PazzoBasso 08-12-2013 06:35 PM

Quote:
 Originally Posted by Munjibunga (Post 14712251) I bought my first bass in 1977 with a \$350 loan from AVCO. The interest rate was 23%. My payment is \$15 a month. It'll be paid off this November.
:D

 HaMMerHeD 08-12-2013 07:00 PM

This...isn't really complicated. At all. You are paying interest with each payment. The amount above principal is interest.

 jazzonlyjazz 08-16-2013 03:15 AM

I'm such a stupid person. I Still don't understand the formula...gahh

 jazzonlyjazz 08-16-2013 03:25 AM

Frustrated.

Here's what I got so far trying to figure out how much I would pay for a Geddy Lee Jazz bass. All in CAD

total: 899.99
After tax: 944.99
Downpayment: \$100 (everything depends on how much I give on downpayment but I chose \$100)
Rebate: \$50
total after on balance: 794.99

1 month: 794.99. Interest: \$0
2 months: ?????? Interest: ?????
3 months
4 months
6 months
12 months

That's all I got.
I was told the interest rate is 1.42% (confirmed with L&M)

 jazzonlyjazz 08-16-2013 03:39 AM

Quote:
 Originally Posted by Munjibunga (Post 14712251) So let's take the three-month plan. \$368.54 X 3 = \$1,105.62. Then \$1,105.62 - \$1,075.00 = \$30.62, the interest, within a few cents. That's \$15.27 for the first month, \$10.18 for the second month, and \$5.09 for the third month, totaling \$30.54 (close) for the three months at the 1.42% per month interest rate against the remaining balance. The interest amount decreases as you pay off the balance. To get the numbers, you multiply the balance for each month by 1.42 percent then add up the monthly results. After you make a month's payment, you're not going to pay interest on that part of the loan any more - just what's left. Keep in mind that the 1.42 percent is per month. If you finance the bass for 12 months, you'll have paid 9.4% of the loan amount in interest. That's not usury, but it may be high these days. If you go with three months, you'll pay a total of 2.8 percent of the total.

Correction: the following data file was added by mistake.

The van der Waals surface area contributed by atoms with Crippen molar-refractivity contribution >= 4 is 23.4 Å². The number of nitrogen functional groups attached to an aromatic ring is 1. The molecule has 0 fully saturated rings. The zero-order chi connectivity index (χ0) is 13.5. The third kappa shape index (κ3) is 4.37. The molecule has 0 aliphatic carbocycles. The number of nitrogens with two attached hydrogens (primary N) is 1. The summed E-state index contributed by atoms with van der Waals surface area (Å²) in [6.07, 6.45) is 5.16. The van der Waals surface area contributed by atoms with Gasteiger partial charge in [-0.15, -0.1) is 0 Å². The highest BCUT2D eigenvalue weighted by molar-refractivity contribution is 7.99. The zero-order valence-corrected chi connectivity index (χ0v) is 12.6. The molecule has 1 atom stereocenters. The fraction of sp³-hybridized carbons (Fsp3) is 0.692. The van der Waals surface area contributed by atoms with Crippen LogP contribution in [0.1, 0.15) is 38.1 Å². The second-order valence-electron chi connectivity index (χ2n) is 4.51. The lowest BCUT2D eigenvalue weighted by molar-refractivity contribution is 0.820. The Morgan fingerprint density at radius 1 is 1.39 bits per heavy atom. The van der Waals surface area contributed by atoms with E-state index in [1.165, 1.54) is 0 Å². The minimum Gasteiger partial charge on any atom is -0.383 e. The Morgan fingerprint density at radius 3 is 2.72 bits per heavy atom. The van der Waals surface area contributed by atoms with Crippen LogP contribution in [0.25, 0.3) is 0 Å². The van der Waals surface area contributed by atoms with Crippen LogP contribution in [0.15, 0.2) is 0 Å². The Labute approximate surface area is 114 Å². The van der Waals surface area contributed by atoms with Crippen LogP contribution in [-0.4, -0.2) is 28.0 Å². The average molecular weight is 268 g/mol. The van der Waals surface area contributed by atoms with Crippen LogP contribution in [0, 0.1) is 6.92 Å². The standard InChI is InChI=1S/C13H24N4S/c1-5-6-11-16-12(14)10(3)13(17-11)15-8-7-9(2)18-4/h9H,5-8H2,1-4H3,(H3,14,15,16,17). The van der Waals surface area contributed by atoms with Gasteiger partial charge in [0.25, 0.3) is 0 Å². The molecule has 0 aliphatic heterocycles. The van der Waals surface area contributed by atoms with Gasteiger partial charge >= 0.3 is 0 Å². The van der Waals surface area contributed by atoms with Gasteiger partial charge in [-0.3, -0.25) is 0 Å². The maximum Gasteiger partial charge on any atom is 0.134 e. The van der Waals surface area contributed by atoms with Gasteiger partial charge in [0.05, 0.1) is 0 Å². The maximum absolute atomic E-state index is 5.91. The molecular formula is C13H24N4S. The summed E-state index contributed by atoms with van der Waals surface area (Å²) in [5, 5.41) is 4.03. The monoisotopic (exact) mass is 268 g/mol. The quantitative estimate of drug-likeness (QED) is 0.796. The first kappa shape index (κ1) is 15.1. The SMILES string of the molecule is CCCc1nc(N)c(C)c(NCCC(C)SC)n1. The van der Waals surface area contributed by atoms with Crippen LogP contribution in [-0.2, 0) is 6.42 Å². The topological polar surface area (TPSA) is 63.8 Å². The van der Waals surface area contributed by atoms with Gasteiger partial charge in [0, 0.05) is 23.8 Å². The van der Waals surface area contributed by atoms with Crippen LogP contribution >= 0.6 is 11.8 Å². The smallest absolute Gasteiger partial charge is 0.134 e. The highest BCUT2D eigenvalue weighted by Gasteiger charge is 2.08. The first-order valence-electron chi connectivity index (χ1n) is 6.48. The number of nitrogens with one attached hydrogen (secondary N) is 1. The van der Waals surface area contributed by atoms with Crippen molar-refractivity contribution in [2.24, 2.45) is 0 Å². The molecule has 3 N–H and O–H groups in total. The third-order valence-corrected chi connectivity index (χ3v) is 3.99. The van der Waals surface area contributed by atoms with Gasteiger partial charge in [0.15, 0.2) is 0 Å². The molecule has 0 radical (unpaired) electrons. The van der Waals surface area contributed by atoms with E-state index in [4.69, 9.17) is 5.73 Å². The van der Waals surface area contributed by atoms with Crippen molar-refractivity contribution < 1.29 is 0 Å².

UGHHHHH I STILL DONT GET IT

 rob2966 08-16-2013 04:57 PM

Quote:
 Originally Posted by jazzonlyjazz (Post 14736713) Frustrated. Here's what I got so far trying to figure out how much I would pay for a Geddy Lee Jazz bass. All in CAD total: 899.99 After tax: 944.99 Downpayment: \$100 (everything depends on how much I give on downpayment but I chose \$100) Rebate: \$50 total after on balance: 794.99 1 month: 794.99. Interest: \$0 2 months: ?????? Interest: ????? 3 months 4 months 6 months 12 months That's all I got. I was told the interest rate is 1.42% (confirmed with L&M)
Here is how you get the two month version:

- base monthly payment is \$794.99 / 2 (months) = \$397.50

- interest for month 1
(\$794.99 * 0.0142) = \$11.29

- interest for month 2
((\$794.99 - \$397.50) * 0.0142) = \$5.64

- total interest is \$11.29 + \$5.64 = \$16.93

- divided evenly over 2 months = \$16.93/2 = \$8.46

- monthly payment is base amount plus even interest =
\$397.50 + \$8.46 = \$405.96 / month

** although technically the amount of interest you pay "reduces" from month to month over the payment schedule, it is distributed evenly over all the payments (to give you the same cost each month).

I believe that is how it works (and the info you are looking for).

Later
Rob

 jazzonlyjazz 08-17-2013 01:55 AM

Hmm makes sense. I get it now. But I give up now. UGH. Too much to worry about and I decided not to finance.